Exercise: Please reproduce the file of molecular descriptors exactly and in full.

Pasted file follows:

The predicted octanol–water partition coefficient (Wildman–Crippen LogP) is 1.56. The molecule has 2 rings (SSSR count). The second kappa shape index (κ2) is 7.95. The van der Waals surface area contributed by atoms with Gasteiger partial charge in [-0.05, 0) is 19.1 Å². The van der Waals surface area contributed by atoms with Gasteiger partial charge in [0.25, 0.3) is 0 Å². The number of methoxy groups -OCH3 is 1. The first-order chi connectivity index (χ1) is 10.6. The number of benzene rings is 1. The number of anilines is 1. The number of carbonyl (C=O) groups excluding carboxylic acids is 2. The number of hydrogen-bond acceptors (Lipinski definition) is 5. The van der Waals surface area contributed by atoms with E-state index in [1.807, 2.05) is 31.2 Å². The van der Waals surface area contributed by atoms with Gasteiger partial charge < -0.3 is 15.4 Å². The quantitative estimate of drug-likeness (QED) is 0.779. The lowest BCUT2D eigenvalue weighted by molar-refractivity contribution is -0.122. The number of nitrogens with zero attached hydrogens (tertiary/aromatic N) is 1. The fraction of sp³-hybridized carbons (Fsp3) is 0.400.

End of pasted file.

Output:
The predicted octanol–water partition coefficient (Wildman–Crippen LogP) is 1.56. The molecule has 2 rings (SSSR count). The second kappa shape index (κ2) is 7.95. The van der Waals surface area contributed by atoms with Gasteiger partial charge in [-0.05, 0) is 19.1 Å². The van der Waals surface area contributed by atoms with Gasteiger partial charge in [0.25, 0.3) is 0 Å². The number of methoxy groups -OCH3 is 1. The first-order chi connectivity index (χ1) is 10.6. The number of benzene rings is 1. The number of anilines is 1. The number of carbonyl (C=O) groups excluding carboxylic acids is 2. The number of hydrogen-bond acceptors (Lipinski definition) is 5. The van der Waals surface area contributed by atoms with E-state index in [1.807, 2.05) is 31.2 Å². The van der Waals surface area contributed by atoms with Gasteiger partial charge < -0.3 is 15.4 Å². The quantitative estimate of drug-likeness (QED) is 0.779. The lowest BCUT2D eigenvalue weighted by molar-refractivity contribution is -0.122. The number of nitrogens with zero attached hydrogens (tertiary/aromatic N) is 1. The fraction of sp³-hybridized carbons (Fsp3) is 0.400.